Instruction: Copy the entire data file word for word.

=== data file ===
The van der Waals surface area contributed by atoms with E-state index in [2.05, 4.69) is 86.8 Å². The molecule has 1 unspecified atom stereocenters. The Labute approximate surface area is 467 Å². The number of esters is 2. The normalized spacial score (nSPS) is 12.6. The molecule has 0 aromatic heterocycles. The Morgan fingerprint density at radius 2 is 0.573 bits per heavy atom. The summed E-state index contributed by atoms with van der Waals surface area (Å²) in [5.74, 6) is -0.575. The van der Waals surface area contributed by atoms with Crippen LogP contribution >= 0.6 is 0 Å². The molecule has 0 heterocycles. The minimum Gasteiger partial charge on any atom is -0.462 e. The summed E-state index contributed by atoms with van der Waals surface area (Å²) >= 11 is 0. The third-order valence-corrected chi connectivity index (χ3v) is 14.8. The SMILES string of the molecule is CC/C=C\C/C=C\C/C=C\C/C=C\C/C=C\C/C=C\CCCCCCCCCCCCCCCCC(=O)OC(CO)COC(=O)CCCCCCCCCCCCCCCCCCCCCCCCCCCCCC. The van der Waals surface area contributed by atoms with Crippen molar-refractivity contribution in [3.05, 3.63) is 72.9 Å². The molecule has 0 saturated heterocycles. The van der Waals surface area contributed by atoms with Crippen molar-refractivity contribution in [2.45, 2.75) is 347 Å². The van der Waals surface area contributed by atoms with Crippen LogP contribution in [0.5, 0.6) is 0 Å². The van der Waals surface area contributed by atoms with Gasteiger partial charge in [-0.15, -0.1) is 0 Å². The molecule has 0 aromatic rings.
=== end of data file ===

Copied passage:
The van der Waals surface area contributed by atoms with E-state index in [2.05, 4.69) is 86.8 Å². The molecule has 1 unspecified atom stereocenters. The Labute approximate surface area is 467 Å². The number of esters is 2. The normalized spacial score (nSPS) is 12.6. The molecule has 0 aromatic heterocycles. The Morgan fingerprint density at radius 2 is 0.573 bits per heavy atom. The summed E-state index contributed by atoms with van der Waals surface area (Å²) in [5.74, 6) is -0.575. The van der Waals surface area contributed by atoms with Crippen LogP contribution >= 0.6 is 0 Å². The molecule has 0 heterocycles. The minimum Gasteiger partial charge on any atom is -0.462 e. The summed E-state index contributed by atoms with van der Waals surface area (Å²) >= 11 is 0. The third-order valence-corrected chi connectivity index (χ3v) is 14.8. The SMILES string of the molecule is CC/C=C\C/C=C\C/C=C\C/C=C\C/C=C\C/C=C\CCCCCCCCCCCCCCCCC(=O)OC(CO)COC(=O)CCCCCCCCCCCCCCCCCCCCCCCCCCCCCC. The van der Waals surface area contributed by atoms with Crippen molar-refractivity contribution in [3.05, 3.63) is 72.9 Å². The molecule has 0 saturated heterocycles. The van der Waals surface area contributed by atoms with Crippen molar-refractivity contribution in [2.45, 2.75) is 347 Å². The van der Waals surface area contributed by atoms with Crippen LogP contribution in [0.5, 0.6) is 0 Å². The van der Waals surface area contributed by atoms with Gasteiger partial charge in [-0.15, -0.1) is 0 Å². The molecule has 0 aromatic rings.